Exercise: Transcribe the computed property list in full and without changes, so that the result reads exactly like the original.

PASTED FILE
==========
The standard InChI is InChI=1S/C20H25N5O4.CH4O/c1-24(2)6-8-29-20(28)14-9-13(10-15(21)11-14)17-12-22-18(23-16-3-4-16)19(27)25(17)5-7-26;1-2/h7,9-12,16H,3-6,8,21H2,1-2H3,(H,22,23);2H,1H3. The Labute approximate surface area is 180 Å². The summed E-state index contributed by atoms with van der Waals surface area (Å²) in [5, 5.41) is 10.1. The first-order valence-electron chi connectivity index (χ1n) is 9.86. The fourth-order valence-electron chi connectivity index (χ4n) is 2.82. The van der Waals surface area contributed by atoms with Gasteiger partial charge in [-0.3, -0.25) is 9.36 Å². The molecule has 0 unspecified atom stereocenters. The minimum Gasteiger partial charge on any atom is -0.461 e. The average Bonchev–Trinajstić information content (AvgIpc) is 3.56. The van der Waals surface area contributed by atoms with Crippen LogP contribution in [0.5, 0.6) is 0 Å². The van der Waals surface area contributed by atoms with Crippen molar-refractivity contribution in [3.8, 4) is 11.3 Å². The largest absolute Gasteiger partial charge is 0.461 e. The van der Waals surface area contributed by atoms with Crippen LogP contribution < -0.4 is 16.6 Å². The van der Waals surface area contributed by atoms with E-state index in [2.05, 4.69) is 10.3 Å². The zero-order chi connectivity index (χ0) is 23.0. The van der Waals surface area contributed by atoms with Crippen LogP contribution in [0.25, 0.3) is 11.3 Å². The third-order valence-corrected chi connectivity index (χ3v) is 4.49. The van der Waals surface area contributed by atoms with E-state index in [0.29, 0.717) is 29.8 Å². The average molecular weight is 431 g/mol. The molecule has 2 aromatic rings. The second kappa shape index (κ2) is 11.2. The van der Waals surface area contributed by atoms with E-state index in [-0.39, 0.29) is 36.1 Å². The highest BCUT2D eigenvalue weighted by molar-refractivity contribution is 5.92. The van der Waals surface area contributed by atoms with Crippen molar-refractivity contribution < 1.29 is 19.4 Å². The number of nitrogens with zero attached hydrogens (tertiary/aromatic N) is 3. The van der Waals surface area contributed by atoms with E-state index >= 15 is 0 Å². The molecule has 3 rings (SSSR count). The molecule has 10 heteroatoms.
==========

The standard InChI is InChI=1S/C20H25N5O4.CH4O/c1-24(2)6-8-29-20(28)14-9-13(10-15(21)11-14)17-12-22-18(23-16-3-4-16)19(27)25(17)5-7-26;1-2/h7,9-12,16H,3-6,8,21H2,1-2H3,(H,22,23);2H,1H3. The Labute approximate surface area is 180 Å². The summed E-state index contributed by atoms with van der Waals surface area (Å²) in [5, 5.41) is 10.1. The first-order valence-electron chi connectivity index (χ1n) is 9.86. The fourth-order valence-electron chi connectivity index (χ4n) is 2.82. The van der Waals surface area contributed by atoms with Gasteiger partial charge in [-0.3, -0.25) is 9.36 Å². The molecule has 0 unspecified atom stereocenters. The minimum Gasteiger partial charge on any atom is -0.461 e. The average Bonchev–Trinajstić information content (AvgIpc) is 3.56. The van der Waals surface area contributed by atoms with Crippen LogP contribution in [0.5, 0.6) is 0 Å². The van der Waals surface area contributed by atoms with Crippen molar-refractivity contribution in [3.8, 4) is 11.3 Å². The largest absolute Gasteiger partial charge is 0.461 e. The van der Waals surface area contributed by atoms with Crippen LogP contribution < -0.4 is 16.6 Å². The van der Waals surface area contributed by atoms with E-state index in [2.05, 4.69) is 10.3 Å². The zero-order chi connectivity index (χ0) is 23.0. The van der Waals surface area contributed by atoms with Crippen LogP contribution in [0.25, 0.3) is 11.3 Å². The third-order valence-corrected chi connectivity index (χ3v) is 4.49. The van der Waals surface area contributed by atoms with E-state index in [0.29, 0.717) is 29.8 Å². The average molecular weight is 431 g/mol. The molecule has 2 aromatic rings. The second kappa shape index (κ2) is 11.2. The van der Waals surface area contributed by atoms with E-state index in [-0.39, 0.29) is 36.1 Å². The highest BCUT2D eigenvalue weighted by molar-refractivity contribution is 5.92. The van der Waals surface area contributed by atoms with Crippen molar-refractivity contribution < 1.29 is 19.4 Å². The number of nitrogens with zero attached hydrogens (tertiary/aromatic N) is 3. The van der Waals surface area contributed by atoms with E-state index >= 15 is 0 Å². The molecule has 3 rings (SSSR count). The molecule has 10 heteroatoms.